Fasting every other day doesn't lead to bigger weight loss than daily calorie-cutting—and is more difficult to maintain, a new study says.

This popular alternate-day diet is a type of intermittent fasting, which involves drastically reducing your calorie intake on some days (or during certain hours) and eating whatever you like on others. The theory is that it is easier to focus on eating fewer calories only some of the time, while the eating pattern improves cardiovascular risk factors, such as blood pressure, cholesterol, and insulin levels, more than daily calorie cutting.

The new study, from researchers at the University of Illinois at Chicago and published today in JAMA Internal Medicine, followed 100 obese people for a year, making it the largest and longest study to examine alternate-day fasting so far.  

Those who followed this intermittent fasting approach lost the same amount of weight, on average, as those who cut back on calories every day. Both groups dropped about 7 percent of their body weight after six months and regained about 1 percent of their weight during the following six-month weight maintenance phase.

“We can say that alternate-day fasting does produce clinically significant weight loss after a year, but it’s not better than a typical calorie-restricted diet,” says Krista A. Varady, Ph.D., associate professor of nutrition at the University of Illinois at Chicago and one of the study researchers.

“Alternate-day fasting gives you a break from dieting every day, which we thought people would like,” Varady says. It turns out, though, that it's a difficult diet regimen to stick to, she says.

Thirty-eight percent of the alternate-day fasters dropped out, compared with 29 percent of the regular dieters. And about half of the alternate-day eaters ended up downing more calories on their fasting days and fewer on the “feasting” days, which means they essentially followed the same plan as the regular dieters.

Does Intermittent Fasting Improve Health?

Cardiovascular disease risk factors—inflammatory markers and insulin, cholesterol, and blood pressure levels—which usually improve with weight loss, were similar in both groups as well, except for "bad" cholesterol (low-density lipoprotein, or LDL) levels, which were significantly higher in the fasters after a year.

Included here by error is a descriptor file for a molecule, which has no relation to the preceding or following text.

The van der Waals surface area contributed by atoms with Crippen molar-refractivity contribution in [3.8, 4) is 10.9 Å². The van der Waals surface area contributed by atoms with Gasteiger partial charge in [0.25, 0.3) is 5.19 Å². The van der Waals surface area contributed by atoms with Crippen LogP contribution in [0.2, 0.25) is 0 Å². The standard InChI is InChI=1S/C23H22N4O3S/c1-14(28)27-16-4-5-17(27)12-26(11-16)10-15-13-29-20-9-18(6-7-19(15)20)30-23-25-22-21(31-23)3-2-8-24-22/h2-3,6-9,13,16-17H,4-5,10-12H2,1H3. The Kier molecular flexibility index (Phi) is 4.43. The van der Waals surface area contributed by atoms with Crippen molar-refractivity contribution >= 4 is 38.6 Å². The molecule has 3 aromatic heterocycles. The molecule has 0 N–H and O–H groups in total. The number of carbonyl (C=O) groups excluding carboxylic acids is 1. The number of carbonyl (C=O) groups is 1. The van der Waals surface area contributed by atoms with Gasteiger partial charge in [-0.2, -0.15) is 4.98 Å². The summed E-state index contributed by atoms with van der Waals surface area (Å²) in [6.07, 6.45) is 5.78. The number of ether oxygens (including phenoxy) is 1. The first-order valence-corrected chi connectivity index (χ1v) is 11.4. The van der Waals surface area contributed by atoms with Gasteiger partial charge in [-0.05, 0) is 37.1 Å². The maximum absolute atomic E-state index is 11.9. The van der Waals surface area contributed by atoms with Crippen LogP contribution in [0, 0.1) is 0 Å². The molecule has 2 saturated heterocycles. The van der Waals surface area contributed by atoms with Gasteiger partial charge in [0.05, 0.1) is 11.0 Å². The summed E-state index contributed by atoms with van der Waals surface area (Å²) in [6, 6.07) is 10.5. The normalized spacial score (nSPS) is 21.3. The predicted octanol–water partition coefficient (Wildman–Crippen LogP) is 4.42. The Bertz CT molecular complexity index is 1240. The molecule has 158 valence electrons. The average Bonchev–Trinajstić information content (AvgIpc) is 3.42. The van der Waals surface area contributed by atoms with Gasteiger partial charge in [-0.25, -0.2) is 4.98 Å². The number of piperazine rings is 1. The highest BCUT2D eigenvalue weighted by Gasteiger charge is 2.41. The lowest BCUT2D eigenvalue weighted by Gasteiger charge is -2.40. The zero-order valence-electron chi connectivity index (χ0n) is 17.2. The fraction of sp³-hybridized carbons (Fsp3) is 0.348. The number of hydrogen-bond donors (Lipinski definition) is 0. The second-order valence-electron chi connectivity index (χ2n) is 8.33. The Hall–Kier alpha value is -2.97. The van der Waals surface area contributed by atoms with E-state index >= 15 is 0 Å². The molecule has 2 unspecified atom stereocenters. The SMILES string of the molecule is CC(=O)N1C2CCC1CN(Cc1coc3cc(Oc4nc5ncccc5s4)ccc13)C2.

“We did have a subgroup of people who had pre-diabetes, and they saw bigger improvements in insulin resistance, inflammatory factors, and triglyceride levels with alternate-day fasting,” says Varady, who hopes to explore that further in a future study. 

The Best Diet Is the One You’ll Stick With

Low-carb, high-fat, high-protein, alternate-day fasting—how do you know which type of diet will work for you?

“They can all work,” says researcher Marie-Pierre St-Onge, Ph.D., associate professor of nutritional medicine at Columbia University in New York City. “If it’s a diet that helps you feel full and less deprived, and it’s something you can adhere to, you should be able to lose weight.” Here are some other ways to get your eating plan to stick:

Play to your strengths. Alternate-day fasting may be a good plan for some people. “It doesn’t work well with people who are frequent snackers, but those who routinely go 5 or 6 hours without eating tend to do well with it,” Varady says. Find what suits your lifestyle and preferences.

Eat more veggies and fruits. In addition to being packed with health-promoting nutrients, veggies and fruits add bulk to your plate, so you feel like you’re eating more food but without the calories, St-Onge says.

Know your triggers. “Be aware of when, where, and why you’re susceptible to overeating,” St-Onge says. “We eat for so many reasons other than hunger, so stop and ask yourself why you want to eat right now.” Being mindful of your hunger level can also help you avoid subconscious cues to eat more, such as larger plates, “healthy” language on food labels, and watching television or surfing the web while eating.

Add protein if you decide to try intermittent fasting. Try to get 50 to 70 grams of protein on your fast day, which will help you feel fuller longer, Varady says. The current recommended dietary allowance for protein is 0.36 grams per pound of body weight. (That’s 56 grams of protein per day for a 155-pound person.)

Don’t drink your calories. Beverages are often high in calories, but liquids such as sodas, juices, and coffee drinks don’t register in the brain the same way solid foods do, so you don’t feel as full and you end up eating more, St-Onge says. Opt for water, black coffee, or unsweetened tea and chew your calories instead.

Front-load your meals. A study in the American Journal of Clinical Nutrition found that obese women who ate the bulk of their daily calories (50 percent) at lunch lost 3 pounds more over the 12-week study period than those who ate most of their calories at dinner. We need more research looking at meal timing, but it may have cardiovascular benefits in addition to helping with weight loss.